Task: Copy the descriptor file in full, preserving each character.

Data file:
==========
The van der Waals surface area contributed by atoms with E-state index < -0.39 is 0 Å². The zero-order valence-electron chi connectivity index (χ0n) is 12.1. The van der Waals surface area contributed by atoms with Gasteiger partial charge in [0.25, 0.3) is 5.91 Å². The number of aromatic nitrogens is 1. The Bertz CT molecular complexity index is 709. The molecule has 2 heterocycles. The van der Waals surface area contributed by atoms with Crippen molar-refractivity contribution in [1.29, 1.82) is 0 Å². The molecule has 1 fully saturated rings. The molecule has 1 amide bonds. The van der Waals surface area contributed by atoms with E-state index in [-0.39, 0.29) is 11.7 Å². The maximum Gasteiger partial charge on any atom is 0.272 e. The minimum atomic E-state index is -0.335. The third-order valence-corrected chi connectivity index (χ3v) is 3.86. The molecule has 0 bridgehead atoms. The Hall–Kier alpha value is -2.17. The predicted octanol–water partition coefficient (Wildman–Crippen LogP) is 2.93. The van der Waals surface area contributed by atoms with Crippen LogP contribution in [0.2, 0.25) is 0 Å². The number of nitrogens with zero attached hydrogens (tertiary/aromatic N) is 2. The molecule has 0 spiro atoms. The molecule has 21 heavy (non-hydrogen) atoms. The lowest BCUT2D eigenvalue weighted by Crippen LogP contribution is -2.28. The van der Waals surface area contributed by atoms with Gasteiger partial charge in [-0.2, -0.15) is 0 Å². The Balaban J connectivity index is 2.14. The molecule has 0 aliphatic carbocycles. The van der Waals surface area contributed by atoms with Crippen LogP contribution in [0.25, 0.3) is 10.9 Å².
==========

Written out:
The van der Waals surface area contributed by atoms with E-state index < -0.39 is 0 Å². The zero-order valence-electron chi connectivity index (χ0n) is 12.1. The van der Waals surface area contributed by atoms with Gasteiger partial charge in [0.25, 0.3) is 5.91 Å². The number of aromatic nitrogens is 1. The Bertz CT molecular complexity index is 709. The molecule has 2 heterocycles. The van der Waals surface area contributed by atoms with Crippen molar-refractivity contribution in [1.29, 1.82) is 0 Å². The molecule has 1 fully saturated rings. The molecule has 1 amide bonds. The van der Waals surface area contributed by atoms with E-state index in [-0.39, 0.29) is 11.7 Å². The maximum Gasteiger partial charge on any atom is 0.272 e. The minimum atomic E-state index is -0.335. The third-order valence-corrected chi connectivity index (χ3v) is 3.86. The molecule has 0 bridgehead atoms. The Hall–Kier alpha value is -2.17. The predicted octanol–water partition coefficient (Wildman–Crippen LogP) is 2.93. The van der Waals surface area contributed by atoms with Crippen LogP contribution in [0.2, 0.25) is 0 Å². The number of nitrogens with zero attached hydrogens (tertiary/aromatic N) is 2. The molecule has 0 spiro atoms. The molecule has 21 heavy (non-hydrogen) atoms. The lowest BCUT2D eigenvalue weighted by Crippen LogP contribution is -2.28. The van der Waals surface area contributed by atoms with Gasteiger partial charge in [-0.2, -0.15) is 0 Å². The Balaban J connectivity index is 2.14. The molecule has 0 aliphatic carbocycles. The van der Waals surface area contributed by atoms with Crippen LogP contribution in [0.25, 0.3) is 10.9 Å².